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IMAX Animal vs 3D Tanhaji: Will the new tricks stick?

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In Short:

Indian IMAX and 3D screens are now showing local films rather than just Hollywood movies, providing new experiences for viewers and benefits for movie-makers. While audiences enjoy immersive experiences, the visual quality of films shot in these formats versus those converted post-production varies. The popularity of premium formats is increasing, with higher ticket prices, but some believe it’s more of a marketing strategy.

Welcome to the New Era of Indian Cinema

NEW DELHI: For a long time, Hollywood ruled India’s IMAX and 3D screens, offering immersive viewing of movies rich in action and special effects. Now, local fare is gracing these premium formats, bringing differentiation for the movie-makers and new experiences for the movie lover.

Making Waves in IMAX

Local titles like Animal, Maidaan, and Bade Miyan Chote Miyan have released in IMAX screens over the past few weeks, also benefiting the owners of these formats who only have a limited number of Hollywood films to screen every year.

Enhancing the Theatrical Experience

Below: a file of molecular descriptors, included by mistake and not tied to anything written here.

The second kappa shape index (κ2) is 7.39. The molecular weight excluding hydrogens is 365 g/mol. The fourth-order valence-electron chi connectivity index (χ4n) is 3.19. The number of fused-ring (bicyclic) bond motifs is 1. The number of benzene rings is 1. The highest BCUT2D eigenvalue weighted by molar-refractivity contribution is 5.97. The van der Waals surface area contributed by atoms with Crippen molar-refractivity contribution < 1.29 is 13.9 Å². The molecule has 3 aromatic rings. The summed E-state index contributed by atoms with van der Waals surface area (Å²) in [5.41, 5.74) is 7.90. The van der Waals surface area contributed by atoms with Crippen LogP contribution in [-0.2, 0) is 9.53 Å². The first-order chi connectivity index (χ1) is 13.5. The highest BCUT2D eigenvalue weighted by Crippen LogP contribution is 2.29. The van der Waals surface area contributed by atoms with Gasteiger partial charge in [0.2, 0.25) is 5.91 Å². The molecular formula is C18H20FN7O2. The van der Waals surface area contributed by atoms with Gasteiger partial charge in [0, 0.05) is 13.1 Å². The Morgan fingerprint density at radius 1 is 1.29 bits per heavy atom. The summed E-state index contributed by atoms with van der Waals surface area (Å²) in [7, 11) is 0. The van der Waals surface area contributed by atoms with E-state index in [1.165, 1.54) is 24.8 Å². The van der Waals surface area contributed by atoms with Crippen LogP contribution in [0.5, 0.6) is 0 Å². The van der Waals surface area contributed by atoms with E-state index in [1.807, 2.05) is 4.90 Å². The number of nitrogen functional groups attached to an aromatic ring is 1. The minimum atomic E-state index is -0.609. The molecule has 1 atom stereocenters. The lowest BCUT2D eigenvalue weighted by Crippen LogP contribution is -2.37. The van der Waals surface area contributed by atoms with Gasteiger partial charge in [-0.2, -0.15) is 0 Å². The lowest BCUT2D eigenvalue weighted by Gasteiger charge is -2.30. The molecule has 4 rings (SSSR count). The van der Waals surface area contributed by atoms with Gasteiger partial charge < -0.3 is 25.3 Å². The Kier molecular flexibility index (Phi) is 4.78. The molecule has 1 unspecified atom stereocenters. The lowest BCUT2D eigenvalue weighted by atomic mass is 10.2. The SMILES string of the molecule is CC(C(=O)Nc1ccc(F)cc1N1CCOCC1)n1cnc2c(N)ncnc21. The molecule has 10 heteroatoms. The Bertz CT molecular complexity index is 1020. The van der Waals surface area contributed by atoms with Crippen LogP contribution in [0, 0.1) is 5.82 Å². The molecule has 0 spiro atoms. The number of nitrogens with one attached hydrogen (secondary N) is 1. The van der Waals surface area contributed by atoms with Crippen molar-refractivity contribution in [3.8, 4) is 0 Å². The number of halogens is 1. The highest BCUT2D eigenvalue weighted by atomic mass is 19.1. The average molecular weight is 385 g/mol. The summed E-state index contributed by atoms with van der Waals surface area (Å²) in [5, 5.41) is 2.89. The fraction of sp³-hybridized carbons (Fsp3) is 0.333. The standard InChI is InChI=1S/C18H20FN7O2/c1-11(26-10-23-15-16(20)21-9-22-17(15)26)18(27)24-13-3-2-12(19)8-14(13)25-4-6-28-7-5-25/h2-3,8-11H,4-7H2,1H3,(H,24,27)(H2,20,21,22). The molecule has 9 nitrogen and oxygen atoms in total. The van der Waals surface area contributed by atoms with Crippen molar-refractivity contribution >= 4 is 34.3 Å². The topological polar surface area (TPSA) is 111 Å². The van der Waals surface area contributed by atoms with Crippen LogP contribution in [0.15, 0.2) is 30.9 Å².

Sometimes, movie makers release in 3D or IMAX even if the storyline does not require them, said **Devang Sampat**, managing director of multiplex chain Cinepolis India. This marketing approach aims to enrich the overall theatrical experience for audiences and distinguish the film from standard releases.

According to Sampat, a key reason for this shift is the audience’s growing appetite for immersive, larger-than-life cinematic experiences. Films shot in the intended format often offer a more authentic and immersive experience due to the inherent capture of depth and detail during filming.

Premium Formats and Ticket Prices

Meanwhile, the premium formats command higher ticket prices too. While a regular ticket for Maidaan could cost ₹300-400, an IMAX version would cost ₹600-1,000. In Mumbai, IMAX tickets for Oppenheimer were sold above ₹2,000 at premium theatres last year.

Expanding the Horizon

Last year, IMAX India revenues crossed $20 million, surpassing the earnings of the previous year. Popular Indian films like Ponniyin Selvan: Part Two, Salaar Part-1 Ceasefire, Tiger-3, Bholaa, and Jawan have been adapted for IMAX formats, while Pathaan became the first Bollywood film entirely shot in IMAX.

The Future of Cinema

Releasing films in premium formats should be seen as a conscious effort to ensure larger-than-life experiences for viewers in cinemas, said **Amit Sharma**, managing director of Miraj Entertainment Ltd. Miraj recently tied up with IMAX Corp. to install three new IMAX screens at key locations, enhancing the movie-watching experience for audiences.

Challenges and Growth

However, film trade experts caution that it may not make financial sense to shoot in IMAX or convert too many existing films into these formats in India due to the limited number of screens. Despite the challenges, the trend of utilizing premium formats in Indian cinema is on the rise, offering viewers a more immersive and engaging experience.

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